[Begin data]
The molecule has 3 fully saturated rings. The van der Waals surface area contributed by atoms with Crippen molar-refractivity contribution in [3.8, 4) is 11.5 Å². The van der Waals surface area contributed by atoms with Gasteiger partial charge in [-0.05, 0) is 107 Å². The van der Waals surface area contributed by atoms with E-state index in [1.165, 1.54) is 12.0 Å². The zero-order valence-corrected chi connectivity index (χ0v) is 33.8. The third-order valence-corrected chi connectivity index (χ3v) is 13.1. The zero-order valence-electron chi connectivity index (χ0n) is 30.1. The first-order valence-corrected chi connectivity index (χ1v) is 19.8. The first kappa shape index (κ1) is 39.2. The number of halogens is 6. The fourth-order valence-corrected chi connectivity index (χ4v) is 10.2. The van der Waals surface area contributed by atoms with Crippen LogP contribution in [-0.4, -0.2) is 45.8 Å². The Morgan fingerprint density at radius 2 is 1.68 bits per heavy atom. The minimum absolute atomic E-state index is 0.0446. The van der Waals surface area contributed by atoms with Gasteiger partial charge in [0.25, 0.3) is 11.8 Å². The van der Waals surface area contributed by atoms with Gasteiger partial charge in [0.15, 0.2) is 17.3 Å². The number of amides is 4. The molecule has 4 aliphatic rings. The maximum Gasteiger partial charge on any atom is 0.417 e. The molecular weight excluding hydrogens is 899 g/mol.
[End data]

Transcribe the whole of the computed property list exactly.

The molecule has 3 fully saturated rings. The van der Waals surface area contributed by atoms with Crippen molar-refractivity contribution in [3.8, 4) is 11.5 Å². The van der Waals surface area contributed by atoms with Gasteiger partial charge in [-0.05, 0) is 107 Å². The van der Waals surface area contributed by atoms with E-state index in [1.165, 1.54) is 12.0 Å². The zero-order valence-corrected chi connectivity index (χ0v) is 33.8. The third-order valence-corrected chi connectivity index (χ3v) is 13.1. The zero-order valence-electron chi connectivity index (χ0n) is 30.1. The first-order valence-corrected chi connectivity index (χ1v) is 19.8. The first kappa shape index (κ1) is 39.2. The number of halogens is 6. The fourth-order valence-corrected chi connectivity index (χ4v) is 10.2. The van der Waals surface area contributed by atoms with Crippen LogP contribution in [-0.4, -0.2) is 45.8 Å². The Morgan fingerprint density at radius 2 is 1.68 bits per heavy atom. The minimum absolute atomic E-state index is 0.0446. The van der Waals surface area contributed by atoms with Gasteiger partial charge in [0.25, 0.3) is 11.8 Å². The van der Waals surface area contributed by atoms with Gasteiger partial charge in [0.15, 0.2) is 17.3 Å². The number of amides is 4. The molecule has 4 aliphatic rings. The maximum Gasteiger partial charge on any atom is 0.417 e. The molecular weight excluding hydrogens is 899 g/mol.